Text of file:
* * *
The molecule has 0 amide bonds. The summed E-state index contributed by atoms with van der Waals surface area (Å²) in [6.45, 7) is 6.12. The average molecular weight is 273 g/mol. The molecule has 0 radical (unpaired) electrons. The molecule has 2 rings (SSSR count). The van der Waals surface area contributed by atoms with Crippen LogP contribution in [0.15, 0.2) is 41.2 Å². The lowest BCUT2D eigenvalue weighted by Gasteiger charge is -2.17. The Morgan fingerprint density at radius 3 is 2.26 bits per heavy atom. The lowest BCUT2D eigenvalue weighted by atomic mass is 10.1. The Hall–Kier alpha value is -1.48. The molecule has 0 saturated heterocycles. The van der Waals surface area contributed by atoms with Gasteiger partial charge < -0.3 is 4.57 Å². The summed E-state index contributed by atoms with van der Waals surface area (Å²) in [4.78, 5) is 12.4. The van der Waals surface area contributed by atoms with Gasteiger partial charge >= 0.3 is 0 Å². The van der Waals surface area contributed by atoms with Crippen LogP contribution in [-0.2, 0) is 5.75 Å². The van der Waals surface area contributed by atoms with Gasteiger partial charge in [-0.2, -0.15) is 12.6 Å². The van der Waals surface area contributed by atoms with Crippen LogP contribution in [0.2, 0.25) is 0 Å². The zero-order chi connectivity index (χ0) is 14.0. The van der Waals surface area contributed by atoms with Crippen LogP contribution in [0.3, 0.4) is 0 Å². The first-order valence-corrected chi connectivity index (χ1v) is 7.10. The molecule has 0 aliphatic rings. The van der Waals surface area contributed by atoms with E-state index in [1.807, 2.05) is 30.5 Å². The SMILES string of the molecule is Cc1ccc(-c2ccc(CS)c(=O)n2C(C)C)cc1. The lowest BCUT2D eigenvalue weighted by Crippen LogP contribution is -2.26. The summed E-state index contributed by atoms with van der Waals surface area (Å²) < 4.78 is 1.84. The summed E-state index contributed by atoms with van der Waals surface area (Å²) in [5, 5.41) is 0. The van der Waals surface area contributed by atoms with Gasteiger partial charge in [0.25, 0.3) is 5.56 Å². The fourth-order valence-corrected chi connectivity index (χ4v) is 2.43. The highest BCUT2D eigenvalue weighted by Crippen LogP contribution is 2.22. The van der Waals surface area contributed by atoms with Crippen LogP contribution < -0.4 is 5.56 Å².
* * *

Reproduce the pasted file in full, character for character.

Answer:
The molecule has 0 amide bonds. The summed E-state index contributed by atoms with van der Waals surface area (Å²) in [6.45, 7) is 6.12. The average molecular weight is 273 g/mol. The molecule has 0 radical (unpaired) electrons. The molecule has 2 rings (SSSR count). The van der Waals surface area contributed by atoms with Crippen LogP contribution in [0.15, 0.2) is 41.2 Å². The lowest BCUT2D eigenvalue weighted by Gasteiger charge is -2.17. The Morgan fingerprint density at radius 3 is 2.26 bits per heavy atom. The lowest BCUT2D eigenvalue weighted by atomic mass is 10.1. The Hall–Kier alpha value is -1.48. The molecule has 0 saturated heterocycles. The van der Waals surface area contributed by atoms with Gasteiger partial charge < -0.3 is 4.57 Å². The summed E-state index contributed by atoms with van der Waals surface area (Å²) in [4.78, 5) is 12.4. The van der Waals surface area contributed by atoms with Gasteiger partial charge >= 0.3 is 0 Å². The van der Waals surface area contributed by atoms with Crippen LogP contribution in [-0.2, 0) is 5.75 Å². The van der Waals surface area contributed by atoms with Gasteiger partial charge in [-0.2, -0.15) is 12.6 Å². The van der Waals surface area contributed by atoms with Crippen LogP contribution in [0.2, 0.25) is 0 Å². The zero-order chi connectivity index (χ0) is 14.0. The van der Waals surface area contributed by atoms with Crippen LogP contribution in [0.3, 0.4) is 0 Å². The first-order valence-corrected chi connectivity index (χ1v) is 7.10. The molecule has 0 aliphatic rings. The van der Waals surface area contributed by atoms with E-state index in [1.807, 2.05) is 30.5 Å². The SMILES string of the molecule is Cc1ccc(-c2ccc(CS)c(=O)n2C(C)C)cc1. The lowest BCUT2D eigenvalue weighted by Crippen LogP contribution is -2.26. The summed E-state index contributed by atoms with van der Waals surface area (Å²) < 4.78 is 1.84. The summed E-state index contributed by atoms with van der Waals surface area (Å²) in [5, 5.41) is 0. The van der Waals surface area contributed by atoms with Gasteiger partial charge in [0.25, 0.3) is 5.56 Å². The fourth-order valence-corrected chi connectivity index (χ4v) is 2.43. The highest BCUT2D eigenvalue weighted by Crippen LogP contribution is 2.22. The van der Waals surface area contributed by atoms with Crippen LogP contribution < -0.4 is 5.56 Å².